very strongly of discussions I've had with people about what
constitutes a 'viable religious tradition'. ;>

# >... do you want to relate to the game of tarocci?
# I don't make a distinction between tarot and tarocchi - tarocchi is 
# the Italian word for Tarot - not something different.  I don't 
# understand the distinction you are making between game decks and
# Tarot - the Tarot deck was used to play a game and still is.

VERY interesting.  I am unfamiliar with the precise details of
how tarocci is related to or identifiable with tarot.  I understand
you to be saying that a person could take a deck of cards sold 
from a local occult shop and easily use these to play the game.
this conforms to the testimonies of a couple Italians I have 
known, but I've never heard anyone with an extensive knowledge 
of occult decks render the same verdict.  in reviewing Douglas' 
description of the game it does seem to be the case, inclusive 
of a role for the Fool (0).

my comments were mostly based on my exposure to modern *American*
playing card decks (which omit the Higher Cards and limit the
Courts to three, sometimes including a 'Joker').  I have little
exposure to other types of decks beyond that used for Pinochle
or games like Uno, Old Maid, Nuclear War, Risk, Illuminati, 
Rook and Grass.

# The deck of cards did not change when court de Gebelin discovered 
# (or rediscovered) the symbolic significance of the systems. It 
# was a Tarot deck before and a Tarot deck after. There has always 
# been a game played with the cards and there is still is.  There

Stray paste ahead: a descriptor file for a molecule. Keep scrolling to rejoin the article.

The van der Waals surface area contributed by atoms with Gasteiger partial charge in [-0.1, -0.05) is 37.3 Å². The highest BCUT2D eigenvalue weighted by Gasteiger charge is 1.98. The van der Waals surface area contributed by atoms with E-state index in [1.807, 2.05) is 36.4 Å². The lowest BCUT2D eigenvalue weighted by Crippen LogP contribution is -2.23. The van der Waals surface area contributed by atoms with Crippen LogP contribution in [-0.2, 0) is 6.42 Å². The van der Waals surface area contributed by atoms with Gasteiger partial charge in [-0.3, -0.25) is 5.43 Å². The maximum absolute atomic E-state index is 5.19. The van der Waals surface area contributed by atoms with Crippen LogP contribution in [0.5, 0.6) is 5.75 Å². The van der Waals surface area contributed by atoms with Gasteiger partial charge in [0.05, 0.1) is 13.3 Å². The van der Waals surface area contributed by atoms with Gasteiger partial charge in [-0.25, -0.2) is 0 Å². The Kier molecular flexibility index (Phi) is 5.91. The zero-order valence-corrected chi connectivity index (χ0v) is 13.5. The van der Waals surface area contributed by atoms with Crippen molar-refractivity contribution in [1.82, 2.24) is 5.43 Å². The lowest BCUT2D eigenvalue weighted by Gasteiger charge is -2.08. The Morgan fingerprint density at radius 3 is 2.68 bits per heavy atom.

# has always been a symbolic system on the Trumps, and there still 
# is.  People's awareness of the significance of the symbols is the 
# only thing that changed - or being more radical, maybe we should 
# say that it became possible to discuss openly something that had
# been realized from the beginning.

lovely.  I would like to repost my email to Usenet and archive 
it for further study.   (I'll follow this request up in private email)

# >...are you convinced that the European prototypes are the 
# >limitations of what should be called 'tarot'?  if so, why?
# Yes, I am convinced of that - We started out to define "Tarot", 
# didn't we?

yes, but not the game (which was a particular usage of the cards).
instead I was talking about the divinatory tool (regardless of its 
identity and original structure as an Italian game).

# Well, the Europeans invented a symbolic system, placed it on cards, 
# and called it "Tarot".  There are other symbolic systems and other 
# divinatory systems, but they are not named "Tarot".

actually there are some which go by the name 'tarot', but they 
don't attempt to retain the standards you have mentioned.  the
"Osho Neo-Tarot" (cards 1-60, no divisions) is an example, as
are a few other decks I have occasionally classed as 'tarouche'
(Morgan deck if memory serves, which is mostly batch of weird
pictures of a kid named Morgan -- it's been awhile since I saw
this one, but I did like it).  new 'tarot' decks (centered not
on the historical structure but on the arcane function, 
varying the structure to suit other criteria -- inclusive of
the one I've developing) would be yet another example.

I'm not saying there are easy solutions, just that a quick
reference to prototypical standards doesn't seem necessarily
the only or best solution, and if you'd select it, then it does
seem important to explain why (which you have, apparently based
on your preference for the Italian deck originals).

#> aren't the Higher Cards usually supposed to have an archetypal 
#> significance?  if they do not, could we rule out those which 
#> don't have them as tarot decks?
# I'd rather say "symbolic significance", but yes, that is what 
# I meant.  The confusion in my mind is how MANY changes into a 
# new symbolic system would disqualify a deck?  

# many changes in the traditional symbols before the deck